Sun Tzu Art of War and the Enneagram
Sun Tzu (544–496 BC) was a Chinese military general, strategist, philosopher and minister to King Helü of Wu. From my study of his life and work at the Singapore Command and Staff College many years ago, he is most likely an Enneagram Personality Type 8.
His accomplishments includes the authorship of the world’s oldest military thesis “The Art of War” (Chinese: 孙子兵法, pinyin Sūnzǐ Bīngfǎ).
As you can see from the diagram of the Enneagram above, the Enneagram Type 8 is also known as the Challenger. And there is a line connecting the 8 to the point 5 (the Intellectual or Investigator). When an Enneagram Type 8 moves to his 5, he can become analytical and pour out his thoughts in scholarly tomes and thesis like the Art of War.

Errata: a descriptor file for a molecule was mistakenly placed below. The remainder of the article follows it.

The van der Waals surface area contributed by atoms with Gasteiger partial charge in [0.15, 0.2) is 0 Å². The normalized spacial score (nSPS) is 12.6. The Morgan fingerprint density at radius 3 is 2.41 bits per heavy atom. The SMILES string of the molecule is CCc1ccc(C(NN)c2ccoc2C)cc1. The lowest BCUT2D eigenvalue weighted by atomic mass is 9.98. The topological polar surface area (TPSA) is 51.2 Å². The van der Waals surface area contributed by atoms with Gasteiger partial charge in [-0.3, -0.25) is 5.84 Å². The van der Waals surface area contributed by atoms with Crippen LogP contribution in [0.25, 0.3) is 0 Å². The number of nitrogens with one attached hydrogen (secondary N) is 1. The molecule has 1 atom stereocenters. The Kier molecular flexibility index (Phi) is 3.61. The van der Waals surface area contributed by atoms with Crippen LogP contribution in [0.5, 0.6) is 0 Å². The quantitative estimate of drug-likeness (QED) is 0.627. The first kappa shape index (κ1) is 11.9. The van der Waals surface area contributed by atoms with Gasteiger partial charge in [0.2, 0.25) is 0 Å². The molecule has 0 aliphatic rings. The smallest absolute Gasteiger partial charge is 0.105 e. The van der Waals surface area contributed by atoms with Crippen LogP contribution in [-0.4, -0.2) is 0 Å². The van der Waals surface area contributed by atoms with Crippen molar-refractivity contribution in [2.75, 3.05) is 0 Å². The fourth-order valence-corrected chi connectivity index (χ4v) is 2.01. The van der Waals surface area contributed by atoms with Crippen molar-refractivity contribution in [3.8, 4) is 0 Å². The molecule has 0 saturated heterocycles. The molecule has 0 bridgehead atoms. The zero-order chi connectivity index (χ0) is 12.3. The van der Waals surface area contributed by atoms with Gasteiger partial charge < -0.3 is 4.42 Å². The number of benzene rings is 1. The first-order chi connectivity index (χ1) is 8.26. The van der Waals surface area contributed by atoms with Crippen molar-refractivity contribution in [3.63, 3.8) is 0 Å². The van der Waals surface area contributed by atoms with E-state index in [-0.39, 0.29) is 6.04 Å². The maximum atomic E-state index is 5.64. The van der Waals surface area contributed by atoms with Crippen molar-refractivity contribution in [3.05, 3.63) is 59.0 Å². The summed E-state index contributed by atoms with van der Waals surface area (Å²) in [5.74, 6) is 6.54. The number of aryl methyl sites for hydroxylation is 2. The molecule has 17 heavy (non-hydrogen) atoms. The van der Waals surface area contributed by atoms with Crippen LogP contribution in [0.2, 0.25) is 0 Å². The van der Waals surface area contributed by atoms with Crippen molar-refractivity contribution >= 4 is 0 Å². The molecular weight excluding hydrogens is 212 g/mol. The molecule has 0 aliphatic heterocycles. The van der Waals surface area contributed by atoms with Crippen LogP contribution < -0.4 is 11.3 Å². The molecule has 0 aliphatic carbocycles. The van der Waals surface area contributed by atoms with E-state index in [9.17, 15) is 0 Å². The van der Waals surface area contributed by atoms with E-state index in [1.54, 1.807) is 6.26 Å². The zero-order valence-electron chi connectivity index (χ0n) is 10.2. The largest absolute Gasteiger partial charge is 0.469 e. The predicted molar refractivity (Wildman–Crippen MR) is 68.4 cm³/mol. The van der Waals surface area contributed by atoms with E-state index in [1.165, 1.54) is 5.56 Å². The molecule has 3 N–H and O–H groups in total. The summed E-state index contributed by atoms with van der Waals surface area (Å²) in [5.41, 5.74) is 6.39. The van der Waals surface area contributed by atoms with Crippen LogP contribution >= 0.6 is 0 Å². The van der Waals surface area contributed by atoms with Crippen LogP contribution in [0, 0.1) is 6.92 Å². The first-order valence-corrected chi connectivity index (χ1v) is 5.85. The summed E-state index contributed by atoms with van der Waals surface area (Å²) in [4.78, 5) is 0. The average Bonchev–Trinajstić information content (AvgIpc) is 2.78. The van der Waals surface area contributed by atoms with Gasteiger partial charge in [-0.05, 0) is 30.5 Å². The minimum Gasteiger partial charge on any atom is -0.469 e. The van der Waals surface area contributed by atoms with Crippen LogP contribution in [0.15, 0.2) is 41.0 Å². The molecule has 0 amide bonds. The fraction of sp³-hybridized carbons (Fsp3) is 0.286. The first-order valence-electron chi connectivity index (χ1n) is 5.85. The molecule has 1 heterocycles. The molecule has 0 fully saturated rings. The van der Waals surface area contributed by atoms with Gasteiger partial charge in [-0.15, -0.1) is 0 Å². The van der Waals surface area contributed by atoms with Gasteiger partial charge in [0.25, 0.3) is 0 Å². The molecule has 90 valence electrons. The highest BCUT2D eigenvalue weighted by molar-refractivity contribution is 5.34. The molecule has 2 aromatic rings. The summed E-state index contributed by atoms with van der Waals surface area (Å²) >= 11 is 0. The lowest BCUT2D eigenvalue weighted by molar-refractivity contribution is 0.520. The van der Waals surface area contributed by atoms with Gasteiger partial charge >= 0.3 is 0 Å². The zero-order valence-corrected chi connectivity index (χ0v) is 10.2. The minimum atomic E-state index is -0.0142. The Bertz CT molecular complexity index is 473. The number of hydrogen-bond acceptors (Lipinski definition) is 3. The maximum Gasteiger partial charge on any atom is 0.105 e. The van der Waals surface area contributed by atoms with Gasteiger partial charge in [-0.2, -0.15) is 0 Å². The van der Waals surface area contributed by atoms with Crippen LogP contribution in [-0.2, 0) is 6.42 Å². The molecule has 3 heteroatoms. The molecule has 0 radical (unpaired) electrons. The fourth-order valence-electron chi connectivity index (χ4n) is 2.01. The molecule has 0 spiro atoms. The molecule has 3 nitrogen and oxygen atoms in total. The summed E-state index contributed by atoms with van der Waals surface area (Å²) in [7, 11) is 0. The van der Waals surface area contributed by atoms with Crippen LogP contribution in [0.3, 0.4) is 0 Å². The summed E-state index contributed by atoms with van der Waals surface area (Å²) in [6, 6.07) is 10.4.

The following are some of the excerpts from Sun Tzu
“The general who does not advance to seek glory, or does not withdraw to avoid punishment, but cares for only the people’s security and promotes the people’s interests, is the nation’s treasure.”
“Victorious warriors win first and then go to war, while defeated warriors go to war first and then seek to win.”
“The supreme art of war is to subdue the enemy without fighting.”
“If you know the enemy and know yourself you need not fear the results of a hundred battles.”
“Invincibility lies in the defence; the possibility of victory in the attack.”